Facing a criminal charge such as embezzlement can understandably be both frightening and humiliating, as a conviction can lead to time behind bars and lost career opportunities. This is especially true for those who are public officials or are often in the public eye.
Fortunately, just because you are facing an embezzlement charge does not mean you are immediately guilty. Before you can receive a conviction, your guilt must be proved beyond a reasonable doubt in a court of law. You have the right to fight the criminal charge vigorously in Colorado.
What is embezzlement?
Embezzlement is essentially the larceny or theft of assets, including property or money, via an individual who is in a position of responsibility or trust over these assets. This type of crime often happens in corporate settings.
Accounting embezzlement is one form of this crime that involves manipulating accounting records in order to hide the stealing of funds. Those accused of this type of crime have reportedly transferred property that others have hired them to manage or monitor to their personal possession.
Other specific examples of embezzlement
One example of embezzlement is if a store clerk or bank teller takes money that he or she was responsible for using to complete business transactions. In some cases, those accused of embezzling reportedly took large amounts of money at one time, whereas in other situations, those facing charges allegedly misappropriated tiny amounts over an extended period of time.
There are a myriad of methods employed to embezzle funds, including Ponzi financial schemes, the falsification of records, sending payroll checks to fake employees and fraudulent billing.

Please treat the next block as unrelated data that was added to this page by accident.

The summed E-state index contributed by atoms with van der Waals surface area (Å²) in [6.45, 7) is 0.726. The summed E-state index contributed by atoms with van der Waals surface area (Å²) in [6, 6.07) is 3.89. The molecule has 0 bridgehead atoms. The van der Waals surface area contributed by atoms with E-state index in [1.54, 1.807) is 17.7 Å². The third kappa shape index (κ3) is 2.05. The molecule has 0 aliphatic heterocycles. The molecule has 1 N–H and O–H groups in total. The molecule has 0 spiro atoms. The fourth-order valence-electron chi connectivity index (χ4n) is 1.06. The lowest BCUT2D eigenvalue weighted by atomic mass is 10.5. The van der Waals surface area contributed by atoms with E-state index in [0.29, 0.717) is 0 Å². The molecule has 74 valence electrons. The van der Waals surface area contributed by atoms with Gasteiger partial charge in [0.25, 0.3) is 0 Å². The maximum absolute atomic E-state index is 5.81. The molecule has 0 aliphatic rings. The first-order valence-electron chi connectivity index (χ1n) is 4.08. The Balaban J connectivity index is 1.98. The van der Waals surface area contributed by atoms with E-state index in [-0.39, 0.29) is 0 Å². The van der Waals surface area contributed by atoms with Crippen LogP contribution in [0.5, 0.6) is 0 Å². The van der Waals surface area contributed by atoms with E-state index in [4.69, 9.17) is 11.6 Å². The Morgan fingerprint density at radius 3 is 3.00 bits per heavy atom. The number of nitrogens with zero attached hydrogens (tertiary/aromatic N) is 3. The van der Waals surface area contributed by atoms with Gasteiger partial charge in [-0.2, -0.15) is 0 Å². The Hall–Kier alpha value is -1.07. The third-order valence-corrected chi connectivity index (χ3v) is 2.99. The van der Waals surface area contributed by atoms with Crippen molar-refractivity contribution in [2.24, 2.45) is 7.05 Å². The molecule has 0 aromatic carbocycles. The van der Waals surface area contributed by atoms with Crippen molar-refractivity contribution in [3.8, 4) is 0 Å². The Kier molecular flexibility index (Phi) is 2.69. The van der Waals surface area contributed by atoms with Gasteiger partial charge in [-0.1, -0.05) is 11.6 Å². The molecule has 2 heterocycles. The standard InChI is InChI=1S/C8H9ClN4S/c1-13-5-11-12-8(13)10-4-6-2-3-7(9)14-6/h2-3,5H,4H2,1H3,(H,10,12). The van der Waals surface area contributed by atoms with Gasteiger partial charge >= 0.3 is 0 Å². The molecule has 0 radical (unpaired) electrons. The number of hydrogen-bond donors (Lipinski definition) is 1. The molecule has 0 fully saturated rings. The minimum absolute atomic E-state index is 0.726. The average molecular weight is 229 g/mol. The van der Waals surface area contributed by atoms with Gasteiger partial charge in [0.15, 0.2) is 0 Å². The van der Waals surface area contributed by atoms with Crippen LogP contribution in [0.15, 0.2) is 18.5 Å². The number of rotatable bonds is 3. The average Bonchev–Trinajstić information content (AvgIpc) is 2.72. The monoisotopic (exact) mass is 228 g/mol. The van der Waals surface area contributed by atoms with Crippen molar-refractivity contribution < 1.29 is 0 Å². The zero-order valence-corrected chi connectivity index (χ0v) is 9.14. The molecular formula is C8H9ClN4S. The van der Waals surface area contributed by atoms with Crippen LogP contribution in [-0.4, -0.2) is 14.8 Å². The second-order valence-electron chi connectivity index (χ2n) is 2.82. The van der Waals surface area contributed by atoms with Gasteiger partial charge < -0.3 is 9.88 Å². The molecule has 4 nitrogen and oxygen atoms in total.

Will you receive a conviction for your embezzlement charges?
For an embezzlement charge to turn into a conviction, the following four factors have to be proved in court:
- A fiduciary relationship must have existed between two parties.
- The defendant had to have obtained the property via the fiduciary relationship.
- The defendant must have assumed ownership of this property or transferred it to somebody else.
- The defendant must have acted intentionally.
Having a strong criminal defense team -- one who can thoroughly examine all of the evidence against you and develop the best possible strategy for disproving any of the above elements -- is critical when fighting the criminal charge of embezzlement at trial. Thoroughly investigating the case, including obtaining all relevant records, along with using professionals such as forensic accounts and interviewing witnesses can significantly increase your odds of obtaining the best possible outcome for your future.